The third 7 days of Action is about money, business and the inpatient healthcare economy. It’s about a kind of business that is becoming increasingly significant and increasingly powerful. It’s about a new kind of trade and new kind of commodity. We did think we’d start this week by looking at the work we’d done in analysing the finances of the inpatient healthcare economy and by giving you an overview of our report A Trade in People: the inpatient healthcare economy for people with learning disabilities and/or ASD. But the problem with starting a week about people with statistics and budgets, is that you forget about the person and their experiences. So we are going to start this week by asking you to stop and think for a moment. We are going to ask you to imagine what it must be like to be detained behind the closed doors of an Assessment and Treatment Unit.
The problem is that many people with learning disabilities are not registered to vote. They may get turned away from the polling station if they don’t register by Monday 22nd May.
Easy Read Online have produced a downloadable easy read guide to registering to vote – download it here: http://bit.ly/2oD9qBV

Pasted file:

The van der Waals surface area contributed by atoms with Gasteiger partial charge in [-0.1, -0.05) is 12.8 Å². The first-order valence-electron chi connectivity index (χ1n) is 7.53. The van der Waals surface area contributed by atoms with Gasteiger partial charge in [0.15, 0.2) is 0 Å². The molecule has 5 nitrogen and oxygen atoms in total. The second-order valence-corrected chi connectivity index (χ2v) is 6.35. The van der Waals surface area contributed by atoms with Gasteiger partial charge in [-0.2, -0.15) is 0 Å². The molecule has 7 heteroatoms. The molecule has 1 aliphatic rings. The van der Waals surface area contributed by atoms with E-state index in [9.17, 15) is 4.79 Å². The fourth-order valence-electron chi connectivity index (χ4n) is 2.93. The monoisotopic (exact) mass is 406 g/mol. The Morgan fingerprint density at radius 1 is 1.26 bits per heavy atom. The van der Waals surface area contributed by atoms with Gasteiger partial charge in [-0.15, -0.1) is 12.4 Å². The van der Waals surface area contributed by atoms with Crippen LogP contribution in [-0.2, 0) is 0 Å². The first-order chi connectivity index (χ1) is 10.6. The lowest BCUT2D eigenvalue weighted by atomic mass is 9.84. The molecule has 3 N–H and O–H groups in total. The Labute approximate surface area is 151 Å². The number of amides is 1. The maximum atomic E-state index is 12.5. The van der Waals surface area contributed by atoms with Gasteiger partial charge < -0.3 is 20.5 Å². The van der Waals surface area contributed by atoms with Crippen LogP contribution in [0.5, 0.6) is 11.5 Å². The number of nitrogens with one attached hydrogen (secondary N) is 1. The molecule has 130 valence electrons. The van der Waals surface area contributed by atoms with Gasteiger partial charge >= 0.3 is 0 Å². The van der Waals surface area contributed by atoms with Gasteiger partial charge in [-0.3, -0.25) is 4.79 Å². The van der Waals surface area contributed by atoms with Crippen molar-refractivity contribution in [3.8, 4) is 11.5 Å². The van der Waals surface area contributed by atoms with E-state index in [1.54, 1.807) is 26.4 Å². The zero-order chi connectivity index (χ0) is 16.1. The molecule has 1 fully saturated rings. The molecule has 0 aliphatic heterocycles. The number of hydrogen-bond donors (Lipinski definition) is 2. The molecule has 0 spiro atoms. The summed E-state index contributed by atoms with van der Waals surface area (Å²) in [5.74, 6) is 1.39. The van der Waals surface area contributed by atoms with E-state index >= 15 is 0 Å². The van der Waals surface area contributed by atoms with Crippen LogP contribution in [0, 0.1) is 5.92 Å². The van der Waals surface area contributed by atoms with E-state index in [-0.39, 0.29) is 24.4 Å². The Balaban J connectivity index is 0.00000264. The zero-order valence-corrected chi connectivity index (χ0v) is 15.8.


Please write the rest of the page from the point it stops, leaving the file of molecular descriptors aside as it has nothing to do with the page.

Mencap also have a lot of information about voting, and why it’s important for people with learning disabilities to register, get involved in the campaign and make their voice heard, here: http://bit.ly/2pcoBWt
United Response have created an Every Vote Counts website, which includes easy read information on elections, voting and much more: http://bit.ly/2q66rmC
This is animation No 4 in a series of what are intended to serve as powerful reminders of what needs to change. The piece is set to a self-penned narrative which has been recited by a four amazing dudes. The voice at the start of the piece is Connor Sparrowhawk, taken from footage of him filming buses in Oxford.
This guidance is for clinical commissioning groups (CCGs) and NHS England. It supports staff to involve patients and the public in their work in a meaningful way to improve services, including giving clear advice on the legal duty to involve.
The guidance links to an extensive range of resources, good practice and advice that will support staff to involve patients and the public. It highlights key participation principles, alongside themes such as working in partnership with others, including with ‘seldom heard’ groups to maximise the benefits and impact of involvement.
This guidance sets out 10 key actions for CCGs and NHS England on how to embed involvement in their work.